• How many times can you get the two hoops passed around your circle in two minutes or the time of one song.

Other Ideas:

Reverse: Play music to start passing the hoop. When you hear the sound of a truck backing up change the direction that you are passing.

Magic Passing

  • Start two hoops facing each other on opposite sides of the circle. Use “magic” or change the shape of your hoop to get them to pass through each other until they reach the starting point.

Caterpillar Line Race

Equipment and Setup:

  • Six groups of students line up at one end of the gym
  • Hula Hoops: Two per group
  • Group holds hands in a line standing next to each other.
  • Two hoops are on the floor next to the end line of the last person in line.


  • The object of this activity is to get your group to the opposite end of the gym.
  • The hoops are passed backwards towards the starting line. When the hoop gets over the last person in line, they run to the front of the line toward the end line at the destination.
  • Continue passing the hoops backward and moving the line forward until you reach the destination.


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Cup Stacking: Sport Stacking

Cup Stacking

For a free set of  Speedstacks and a DVD: Go to their teacher web site and fill out their online information. Click the Cup stacking picture (above), or the following link:

Speed Stacks Teacher Central

Basic Stacking Information

  • Introduction: The first day of cup-stacking is a DVD or smart board video if your students have not been previously  introduced. The DVD, videos  and other Sport-stacking items are available at the Speedstacks website. There are also many videos on  You Tube.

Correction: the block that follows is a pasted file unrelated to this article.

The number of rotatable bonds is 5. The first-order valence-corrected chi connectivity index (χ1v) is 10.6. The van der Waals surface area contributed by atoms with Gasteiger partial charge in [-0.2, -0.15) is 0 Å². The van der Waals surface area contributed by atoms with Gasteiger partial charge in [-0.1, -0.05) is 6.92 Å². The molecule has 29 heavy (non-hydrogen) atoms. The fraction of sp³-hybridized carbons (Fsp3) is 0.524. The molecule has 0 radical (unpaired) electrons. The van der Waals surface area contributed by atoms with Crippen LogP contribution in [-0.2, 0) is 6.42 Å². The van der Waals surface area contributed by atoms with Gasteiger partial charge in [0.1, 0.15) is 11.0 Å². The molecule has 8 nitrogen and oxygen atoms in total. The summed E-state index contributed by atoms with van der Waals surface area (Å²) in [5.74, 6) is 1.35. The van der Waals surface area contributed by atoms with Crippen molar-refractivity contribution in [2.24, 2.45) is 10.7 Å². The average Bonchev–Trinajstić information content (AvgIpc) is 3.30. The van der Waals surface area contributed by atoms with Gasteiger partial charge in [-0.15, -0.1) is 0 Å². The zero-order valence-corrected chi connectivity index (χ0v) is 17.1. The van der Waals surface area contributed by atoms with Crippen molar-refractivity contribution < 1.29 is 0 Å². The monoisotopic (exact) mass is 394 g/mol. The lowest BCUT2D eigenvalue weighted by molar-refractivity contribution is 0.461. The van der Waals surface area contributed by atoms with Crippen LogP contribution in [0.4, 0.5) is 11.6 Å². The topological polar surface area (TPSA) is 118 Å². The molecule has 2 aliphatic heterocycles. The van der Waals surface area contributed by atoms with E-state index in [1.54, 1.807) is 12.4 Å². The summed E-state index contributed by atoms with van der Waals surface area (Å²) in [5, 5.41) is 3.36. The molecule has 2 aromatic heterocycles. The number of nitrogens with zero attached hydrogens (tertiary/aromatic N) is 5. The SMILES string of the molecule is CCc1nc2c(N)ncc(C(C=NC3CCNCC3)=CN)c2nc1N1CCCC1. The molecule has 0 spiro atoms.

Teach Stacking in order of difficulty:

  • 3-3 Stack
  • 3-3-3 Stack
  • 6 Stack
  • 1-10-1 Stack

Six Stack -up stack

  • Start with 6 cups in front of you
  • Take 3 cups with your right and 2 cups with your left
  • Leave one cup down
  • Spread the cups apart with your fingers
  • Release the bottom cup of your right hand to the right of the center cup so you now have 2 cups left in that hand
  • Release the bottom cup with your left hand to the left of the center cup
  • Release the next cup from your right hand on top of the center
  • Set the cup on in the left hand next to it
  • Put the final cup on on top with right hand

6 Stack -Down stack

  • Place right hand on top cup and your left hand on the second cup on the left
  • Slide to the right with your right hand, at the same time slide left with your left hand
  • Take the 3 cups in your left hand and the 2 cups in your right hand and put them in one stack of 6 cups

Partner Challenge:

  • Sets of cups are needed for each students.
  • Students sit in pairs across from each other.
  • Teacher designates a stacking formation:
  • 3-3-3-3
  • 3-6-3
  • 1-10-1
  • Start in down-stack position.